Out of the Mouth of Babes



Recognizing that our children are on their own individual journey means being self-reflexive


I must have asked Mathew (not is real name) a million times to eat his dinner. He must have sensed my exasperation because he responded with, “If you keep talking to me like that I will not listen to you.” He was so matter of fact. I turned to him immediately ready to ask “who do you think you are talking to like that?” My own Caribbean socialization and upbringing was now at the forefront of my consciousness. My child had just turned 4, I thought to myself, and here he was disrespecting me. My mind was racing; I wanted to quote Proverbs and Ephesians respectively. He needed to be obedient and, honor his mother so that his days would be long upon the land. Notwithstanding, Mathew would be oblivious to whatever scriptures I wanted to quote, I wanted to repeat them anyway.

In truth, I was worried that somewhere along the line I had given him permission to speak to me in whatever manner he chose and, that is unacceptable. Instead of repeating the verses and thoughts that was ruminating in my head, I took a deep breath and, asked Mathew, “How was I talking to you.” He promptly responded, “Not nice.” I then remembered the scripture “out of the mouth of babes.” My son had stood up for himself; he knew that my behavior was unacceptable and was obviously not intimidated to say so. I did not particularly like the feeling of being humbled (who doesn’t struggle with pride?) by my 4 year old child. In that moment and other moments, I have been forced to examine my own behavior and attitude about parenting, which is also intricately related to my own expectations.

“Mathew asked, ‘why do I have to keep reminding you to pray,’ I’m tired of asking you to pray.”

Let’s face it, my friends and family know that I’m perpetually busy; I move, walk, and talk fast; Will (my partner) jokes that a leisurely stroll with me is like a marathon. I get things done! This attitude is sometimes manifested in my parenting which doesn’t work well with a 4 year old especially at dinner time. I sometimes get frustrated with how long Mathew takes to eat especially when there are other activities to complete before bedtime. For Mathew, life is not a rush! So when he called me out on my tone, I had to admit that he was absolutely correct; he deserved to be treated with respect. Living in rather hierarchical culture-where parents epitomize authority and are supposed to be all knowing- admitting to and apologizing to a child is foreign. Our ego will not allow that kind of submission. In moments like these, as parents, we are forced to confront our own contradictions. We insist that we want to raise autocanstockphoto23651678nomous children who grow up and contribute to society. Yet, we take certain interactions like the one I mentioned with Mathew out of the equation; we often fail to see these as moments of growth for ourselves and our children. We love and appreciate our children as long as they abide by the rules we have put in place, such as “not talking back,” which seems to be interpreted as impertinent.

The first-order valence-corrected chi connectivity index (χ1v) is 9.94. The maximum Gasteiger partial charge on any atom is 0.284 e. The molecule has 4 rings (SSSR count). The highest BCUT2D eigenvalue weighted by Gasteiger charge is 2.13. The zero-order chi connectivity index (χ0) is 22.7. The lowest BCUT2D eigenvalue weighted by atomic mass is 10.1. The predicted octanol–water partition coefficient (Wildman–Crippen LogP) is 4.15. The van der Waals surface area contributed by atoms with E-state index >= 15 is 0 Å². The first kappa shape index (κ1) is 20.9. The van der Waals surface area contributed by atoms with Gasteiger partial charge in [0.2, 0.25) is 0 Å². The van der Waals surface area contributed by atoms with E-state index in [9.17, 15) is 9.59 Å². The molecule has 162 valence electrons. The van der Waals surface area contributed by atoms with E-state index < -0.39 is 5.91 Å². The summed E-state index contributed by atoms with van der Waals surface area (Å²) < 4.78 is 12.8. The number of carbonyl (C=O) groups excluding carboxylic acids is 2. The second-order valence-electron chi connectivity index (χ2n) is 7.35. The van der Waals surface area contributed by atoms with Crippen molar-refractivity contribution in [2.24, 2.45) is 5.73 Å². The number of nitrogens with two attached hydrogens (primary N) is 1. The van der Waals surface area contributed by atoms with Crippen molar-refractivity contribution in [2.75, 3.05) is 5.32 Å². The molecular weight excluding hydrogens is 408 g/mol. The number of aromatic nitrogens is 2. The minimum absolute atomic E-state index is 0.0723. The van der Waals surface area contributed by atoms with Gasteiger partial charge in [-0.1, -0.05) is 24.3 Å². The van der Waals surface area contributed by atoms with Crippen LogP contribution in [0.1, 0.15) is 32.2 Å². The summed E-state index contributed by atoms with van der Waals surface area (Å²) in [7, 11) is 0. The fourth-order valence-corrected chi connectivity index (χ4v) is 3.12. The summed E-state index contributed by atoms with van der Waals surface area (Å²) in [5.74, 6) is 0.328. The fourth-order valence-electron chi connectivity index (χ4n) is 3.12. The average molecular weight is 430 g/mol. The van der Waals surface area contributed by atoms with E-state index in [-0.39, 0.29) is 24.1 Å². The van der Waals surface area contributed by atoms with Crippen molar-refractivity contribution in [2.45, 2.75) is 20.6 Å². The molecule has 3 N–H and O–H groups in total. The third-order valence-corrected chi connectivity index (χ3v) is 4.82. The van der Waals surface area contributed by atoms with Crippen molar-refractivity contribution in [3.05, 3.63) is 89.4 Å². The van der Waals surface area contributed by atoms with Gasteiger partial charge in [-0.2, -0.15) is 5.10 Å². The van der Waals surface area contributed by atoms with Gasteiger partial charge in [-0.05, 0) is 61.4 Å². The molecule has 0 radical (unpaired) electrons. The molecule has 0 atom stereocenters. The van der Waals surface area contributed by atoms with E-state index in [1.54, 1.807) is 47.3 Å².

That moment with Mathew (and I have had many more) made me realize that he is precisely the kind of child I want him to be. I recognize that my son is intelligent and capable of articulating his feelings even if it is at the expense of my ego. It’s not enough to want our children to be independent thinkers while placing limitation on them if it appears ever so slightly that they are challenging us. As a process, parenting is difficult, because it requires that we let go of some the norms and ideals that we hold dear to our hearts because they no longer work. It means recognizing that our children are on their own individual journey that is separate from ours. It means being self-reflexive, (not over-reactive) which is sometimes my tendency. It means listening to our children and valuing their ideas, feelings, and perspectives.

Thus, a few nights ago, as I lay beside Mathew as it’s our custom; he asked, ‘why do I have to keep reminding you to pray,’ I’m tired of asking you to pray.” While Mathew has been the one to pray, several months ago, he would ask that we pray out loud. I’m more accustomed to praying silently. He was obviously annoyed; I chuckled and then prayed. The next morning I had a conversation about his response to my forgetting to pray; he reiterated his reaction. I then admit that yes sometimes mommy does forget to pray, which is not intentional. Mathew then said, “O.k. mommy, I will always remind you to pray after I pray.” Our children can be the best teachers if we remain open and receptive.

Dr. Karen Flynn is a Toronto native living in the U.S. She is an associate Professor in Gender and Women’s Studies and African American Studies, and at the University of Illinois and author of Moving Beyond Borders: A History of Black Canadian and Caribbean Women in the Diaspora.

Follow her on Twitter @KarenFlynnPhD